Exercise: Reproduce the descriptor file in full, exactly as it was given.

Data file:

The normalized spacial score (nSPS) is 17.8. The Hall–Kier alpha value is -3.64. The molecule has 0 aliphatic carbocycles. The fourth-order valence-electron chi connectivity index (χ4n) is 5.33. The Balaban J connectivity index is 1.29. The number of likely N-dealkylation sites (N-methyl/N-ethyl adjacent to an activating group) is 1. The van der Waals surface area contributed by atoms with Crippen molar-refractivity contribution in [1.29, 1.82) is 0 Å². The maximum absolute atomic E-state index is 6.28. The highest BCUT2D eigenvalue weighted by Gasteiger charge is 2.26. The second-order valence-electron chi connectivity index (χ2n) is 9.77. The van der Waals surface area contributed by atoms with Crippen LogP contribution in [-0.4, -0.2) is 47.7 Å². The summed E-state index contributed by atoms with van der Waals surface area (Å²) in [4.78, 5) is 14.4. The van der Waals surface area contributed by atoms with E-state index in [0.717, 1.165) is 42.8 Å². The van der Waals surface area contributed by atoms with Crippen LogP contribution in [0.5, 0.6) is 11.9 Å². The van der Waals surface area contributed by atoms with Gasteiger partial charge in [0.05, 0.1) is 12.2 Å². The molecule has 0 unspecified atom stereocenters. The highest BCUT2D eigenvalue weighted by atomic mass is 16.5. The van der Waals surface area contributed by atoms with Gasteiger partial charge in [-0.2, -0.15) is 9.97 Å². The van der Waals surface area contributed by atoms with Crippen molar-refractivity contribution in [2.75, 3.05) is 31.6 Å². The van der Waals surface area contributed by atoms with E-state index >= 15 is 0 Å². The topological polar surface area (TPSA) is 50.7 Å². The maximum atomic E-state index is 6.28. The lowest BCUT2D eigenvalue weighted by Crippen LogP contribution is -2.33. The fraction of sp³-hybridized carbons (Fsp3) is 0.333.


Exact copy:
The normalized spacial score (nSPS) is 17.8. The Hall–Kier alpha value is -3.64. The molecule has 0 aliphatic carbocycles. The fourth-order valence-electron chi connectivity index (χ4n) is 5.33. The Balaban J connectivity index is 1.29. The number of likely N-dealkylation sites (N-methyl/N-ethyl adjacent to an activating group) is 1. The van der Waals surface area contributed by atoms with Crippen molar-refractivity contribution in [1.29, 1.82) is 0 Å². The maximum absolute atomic E-state index is 6.28. The highest BCUT2D eigenvalue weighted by Gasteiger charge is 2.26. The second-order valence-electron chi connectivity index (χ2n) is 9.77. The van der Waals surface area contributed by atoms with Crippen LogP contribution in [-0.4, -0.2) is 47.7 Å². The summed E-state index contributed by atoms with van der Waals surface area (Å²) in [4.78, 5) is 14.4. The van der Waals surface area contributed by atoms with E-state index in [0.717, 1.165) is 42.8 Å². The van der Waals surface area contributed by atoms with Crippen LogP contribution in [0.5, 0.6) is 11.9 Å². The van der Waals surface area contributed by atoms with Gasteiger partial charge in [0.05, 0.1) is 12.2 Å². The molecule has 0 unspecified atom stereocenters. The highest BCUT2D eigenvalue weighted by atomic mass is 16.5. The van der Waals surface area contributed by atoms with Gasteiger partial charge in [-0.2, -0.15) is 9.97 Å². The van der Waals surface area contributed by atoms with Crippen molar-refractivity contribution in [2.75, 3.05) is 31.6 Å². The van der Waals surface area contributed by atoms with E-state index >= 15 is 0 Å². The topological polar surface area (TPSA) is 50.7 Å². The maximum atomic E-state index is 6.28. The lowest BCUT2D eigenvalue weighted by Crippen LogP contribution is -2.33. The fraction of sp³-hybridized carbons (Fsp3) is 0.333.